World Hits 2 Million Covid-19 Deaths With Cases Still Surging

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    Led by the U.S., the world has hit a frightening Covid-19 threshold, with 2 million people dead and few expectations for the numbers to start dropping any time soon.

    “You want to get to the point first where the virus can’t outrace you,” said Gregg Gonsalves, an epidemiologist at the Yale School of Public Health and co-director of the Global Health Justice Partnership. “It’s very hard to project out in any fine level of resolution how many people will be dead from this, in even 6 months to a year.”

    With the rollout of the Pfizer Inc.-BioNTech SE vaccine and the Moderna Inc. shot going slowly in the U.S., and virtually non-existent in many parts of the world, the odds of controlling the outbreak before the summer at the earliest are slim, especially because it can take weeks for an infected person to die.

    “We have a great forest fire of a pandemic happening,” Gonsalves said in a phone interview. “But if you have just a bucket of water in a forest fire, then you aren’t doing well.”

    Overall, the U.S. is leading all countries in deaths with 388,705, with Brazil, India, Mexico and the U.K. next in line. Covid, meanwhile, has already killed more people than malaria and tuberculosis combined in the past year, and is nearing the peak number of annual deaths seen from AIDS, which occurred in 2005.

    French Prime Minister Jean Castex sees a gradual exit from the pandemic in his country, potentially by next summer.

    “This tragedy our country is living, that the world has been living for months and which weighs on so many of us, the utmost priority to get out of this crisis is the recourse to vaccination,” Castex said Thursday at a news conference in Paris. “But we must collectively show patience and responsibility, because it’ll be several months before vaccination will be able to sufficiently protect us.”

    relates to World Hits 2 Million Covid-19 Deaths With Cases Still Surging

    Jean Castex, center, speaks with people following a news conference in Paris on Jan. 14.Photographer: Thomas Coex/AFP/Getty Images

    Read More: Mapping the coronavirus outbreak across the world

    In the U.S., public health officials say that most people will have access to the vaccine by summer, which will start to choke off the virus and create some level of protection.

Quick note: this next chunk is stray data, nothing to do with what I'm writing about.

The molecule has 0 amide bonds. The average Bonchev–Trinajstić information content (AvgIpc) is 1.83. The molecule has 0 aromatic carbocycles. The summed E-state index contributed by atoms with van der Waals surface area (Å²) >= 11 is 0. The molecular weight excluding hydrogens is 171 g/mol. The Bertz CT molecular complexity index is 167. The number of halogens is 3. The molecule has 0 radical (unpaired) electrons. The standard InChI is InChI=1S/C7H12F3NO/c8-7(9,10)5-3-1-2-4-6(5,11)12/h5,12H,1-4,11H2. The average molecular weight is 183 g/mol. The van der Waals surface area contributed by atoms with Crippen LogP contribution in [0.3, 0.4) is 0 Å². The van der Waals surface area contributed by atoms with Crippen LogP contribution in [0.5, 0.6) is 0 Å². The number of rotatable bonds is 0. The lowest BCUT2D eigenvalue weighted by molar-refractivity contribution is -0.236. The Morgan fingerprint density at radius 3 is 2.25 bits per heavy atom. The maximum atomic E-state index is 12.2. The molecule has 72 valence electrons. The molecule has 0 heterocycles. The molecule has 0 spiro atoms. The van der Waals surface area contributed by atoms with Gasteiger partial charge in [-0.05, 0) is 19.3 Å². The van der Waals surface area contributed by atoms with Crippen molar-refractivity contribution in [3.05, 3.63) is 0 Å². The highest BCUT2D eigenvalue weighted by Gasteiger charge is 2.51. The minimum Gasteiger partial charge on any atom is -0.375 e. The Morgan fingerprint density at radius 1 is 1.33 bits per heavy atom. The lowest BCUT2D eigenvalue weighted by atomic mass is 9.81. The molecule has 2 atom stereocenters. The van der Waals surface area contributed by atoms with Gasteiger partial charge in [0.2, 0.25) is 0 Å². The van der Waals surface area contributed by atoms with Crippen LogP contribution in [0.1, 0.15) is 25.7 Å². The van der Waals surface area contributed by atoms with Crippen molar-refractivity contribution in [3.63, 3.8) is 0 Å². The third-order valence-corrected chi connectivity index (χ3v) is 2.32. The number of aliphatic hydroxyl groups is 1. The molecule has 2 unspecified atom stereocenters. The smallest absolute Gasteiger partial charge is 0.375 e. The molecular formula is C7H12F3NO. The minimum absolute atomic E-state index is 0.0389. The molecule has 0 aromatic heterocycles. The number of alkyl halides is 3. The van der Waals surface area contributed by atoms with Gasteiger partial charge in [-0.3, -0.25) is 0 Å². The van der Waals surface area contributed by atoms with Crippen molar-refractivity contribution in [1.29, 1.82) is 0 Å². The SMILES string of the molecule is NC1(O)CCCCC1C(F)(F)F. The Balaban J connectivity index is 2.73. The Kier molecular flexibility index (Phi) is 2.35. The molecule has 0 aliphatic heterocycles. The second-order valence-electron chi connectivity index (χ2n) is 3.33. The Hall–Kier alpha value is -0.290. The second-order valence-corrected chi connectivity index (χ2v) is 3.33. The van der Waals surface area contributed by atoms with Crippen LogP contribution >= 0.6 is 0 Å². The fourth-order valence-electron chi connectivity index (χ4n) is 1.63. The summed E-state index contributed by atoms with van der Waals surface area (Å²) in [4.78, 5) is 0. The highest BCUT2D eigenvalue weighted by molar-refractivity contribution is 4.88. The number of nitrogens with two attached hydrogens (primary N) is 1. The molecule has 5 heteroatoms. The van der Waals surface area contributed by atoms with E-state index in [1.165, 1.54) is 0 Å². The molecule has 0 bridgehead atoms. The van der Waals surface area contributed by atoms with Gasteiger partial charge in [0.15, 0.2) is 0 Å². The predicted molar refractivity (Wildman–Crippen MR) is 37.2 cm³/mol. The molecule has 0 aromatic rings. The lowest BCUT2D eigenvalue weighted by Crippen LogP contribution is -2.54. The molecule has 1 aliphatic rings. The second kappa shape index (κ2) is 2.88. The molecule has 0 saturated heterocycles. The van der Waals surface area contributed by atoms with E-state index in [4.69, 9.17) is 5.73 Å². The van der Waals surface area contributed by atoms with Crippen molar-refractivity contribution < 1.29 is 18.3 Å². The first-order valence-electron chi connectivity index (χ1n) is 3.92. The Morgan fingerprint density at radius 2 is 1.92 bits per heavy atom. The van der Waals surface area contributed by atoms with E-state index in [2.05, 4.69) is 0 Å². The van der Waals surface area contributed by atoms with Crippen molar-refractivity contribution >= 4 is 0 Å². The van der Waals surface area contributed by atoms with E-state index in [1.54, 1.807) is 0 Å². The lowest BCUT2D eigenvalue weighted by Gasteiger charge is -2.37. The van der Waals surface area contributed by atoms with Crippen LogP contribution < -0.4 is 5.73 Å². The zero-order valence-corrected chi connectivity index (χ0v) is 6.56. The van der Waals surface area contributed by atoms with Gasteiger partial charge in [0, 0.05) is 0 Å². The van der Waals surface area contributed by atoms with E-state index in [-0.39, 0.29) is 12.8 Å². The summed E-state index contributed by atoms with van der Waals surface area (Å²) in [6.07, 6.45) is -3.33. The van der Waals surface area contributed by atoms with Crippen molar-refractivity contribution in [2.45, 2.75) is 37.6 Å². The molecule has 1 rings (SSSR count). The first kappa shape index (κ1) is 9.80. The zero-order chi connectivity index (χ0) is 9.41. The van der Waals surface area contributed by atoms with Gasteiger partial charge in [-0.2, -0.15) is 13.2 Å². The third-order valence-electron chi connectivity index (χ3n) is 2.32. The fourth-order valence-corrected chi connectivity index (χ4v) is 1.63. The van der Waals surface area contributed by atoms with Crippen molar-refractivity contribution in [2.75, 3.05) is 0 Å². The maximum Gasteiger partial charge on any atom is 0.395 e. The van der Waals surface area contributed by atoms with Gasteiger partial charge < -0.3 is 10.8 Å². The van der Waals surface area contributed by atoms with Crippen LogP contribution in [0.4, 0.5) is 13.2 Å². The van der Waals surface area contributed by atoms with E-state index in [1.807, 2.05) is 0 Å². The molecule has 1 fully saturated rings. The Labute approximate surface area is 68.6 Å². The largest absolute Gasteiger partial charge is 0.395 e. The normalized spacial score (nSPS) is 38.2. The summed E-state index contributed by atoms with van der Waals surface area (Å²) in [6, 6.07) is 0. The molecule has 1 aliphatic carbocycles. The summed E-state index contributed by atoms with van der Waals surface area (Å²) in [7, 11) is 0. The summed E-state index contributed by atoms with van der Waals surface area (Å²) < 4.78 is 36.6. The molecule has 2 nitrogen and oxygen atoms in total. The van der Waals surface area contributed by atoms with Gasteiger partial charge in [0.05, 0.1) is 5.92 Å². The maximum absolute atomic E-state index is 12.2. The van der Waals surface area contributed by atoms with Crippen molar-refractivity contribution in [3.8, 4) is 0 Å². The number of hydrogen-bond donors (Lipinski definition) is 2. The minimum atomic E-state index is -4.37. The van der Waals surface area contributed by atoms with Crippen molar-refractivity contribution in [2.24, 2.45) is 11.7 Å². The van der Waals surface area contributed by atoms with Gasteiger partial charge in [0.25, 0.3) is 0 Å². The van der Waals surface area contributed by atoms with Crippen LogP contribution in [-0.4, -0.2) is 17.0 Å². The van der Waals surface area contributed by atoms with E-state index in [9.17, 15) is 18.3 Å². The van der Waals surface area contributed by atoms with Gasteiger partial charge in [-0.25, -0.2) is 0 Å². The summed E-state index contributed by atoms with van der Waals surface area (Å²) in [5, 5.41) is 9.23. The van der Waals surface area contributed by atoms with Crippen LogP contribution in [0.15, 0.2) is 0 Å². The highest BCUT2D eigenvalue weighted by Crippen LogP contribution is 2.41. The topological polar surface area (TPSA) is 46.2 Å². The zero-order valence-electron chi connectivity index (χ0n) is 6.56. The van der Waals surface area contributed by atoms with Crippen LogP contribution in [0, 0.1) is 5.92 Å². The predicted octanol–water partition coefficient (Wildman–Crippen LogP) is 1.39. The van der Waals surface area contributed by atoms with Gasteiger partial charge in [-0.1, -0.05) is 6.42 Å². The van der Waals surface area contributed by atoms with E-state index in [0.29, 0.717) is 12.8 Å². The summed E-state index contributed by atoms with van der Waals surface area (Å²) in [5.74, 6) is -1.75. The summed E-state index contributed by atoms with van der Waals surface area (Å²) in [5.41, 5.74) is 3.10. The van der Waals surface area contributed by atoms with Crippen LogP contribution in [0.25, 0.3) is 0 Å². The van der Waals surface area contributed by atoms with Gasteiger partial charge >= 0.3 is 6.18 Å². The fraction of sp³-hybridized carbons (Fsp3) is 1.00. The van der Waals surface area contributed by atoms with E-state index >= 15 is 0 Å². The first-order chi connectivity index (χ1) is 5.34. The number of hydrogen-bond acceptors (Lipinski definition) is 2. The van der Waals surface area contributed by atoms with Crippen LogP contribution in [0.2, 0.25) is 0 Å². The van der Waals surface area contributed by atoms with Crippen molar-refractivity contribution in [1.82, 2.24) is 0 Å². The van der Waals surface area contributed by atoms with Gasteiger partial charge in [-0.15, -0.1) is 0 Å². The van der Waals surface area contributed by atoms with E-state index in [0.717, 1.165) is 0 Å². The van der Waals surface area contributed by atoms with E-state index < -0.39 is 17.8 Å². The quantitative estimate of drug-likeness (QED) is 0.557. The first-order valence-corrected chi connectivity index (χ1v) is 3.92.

Ali Mokdad is a population scientist and professor of global health at the University of Washington, where the Institute for Health Metrics and Evaluation has been tracking and modeling the outbreak for the past year.

    The institute projects that the world won’t get to about 3 million deaths by the end of 2021, meaning that fewer than 1 million people will die from coronavirus this year. The group’s latest analysis projects 2.89 million deaths worldwide by the end of the year.

    “All the way to December, it’s not going to be another million,” Mokdad said in a telephone interview. When it comes to infections, he said, “we are not going to see any more situations in the U.S. with 4,000 deaths a day.”

    People need to wear masks until 75% of the population is immunized, Mokdad said, which could happen sometime this summer. That assumes, he said, that the vaccines continue to roll out, that no further side effects emerge, that there is no new mutation that makes it less effective and that Americans don’t start to celebrate too soon.

    “Cases are going to come down simply because of the vaccine and the weather,” he said. “It‘s on us to keep doing what we need to do.”

    Still, studies haven’t confirmed whether the vaccine will stop the spread of the virus itself, instead showing it protects those who receive it from contracting a symptomatic or severe infection. Still, as more and more people obtain some protection against the immediate ravages of the pathogen, the death and hospitalizations rates should start to slow.

    Gonsalves, though, is concerned that even if the U.S. is able to stem its outbreak, the virus will continue to surge elsewhere. “If you can’t put it out everywhere,” he said, “you can’t put it out anywhere. You are always going to have travel seeding new outbreaks.”

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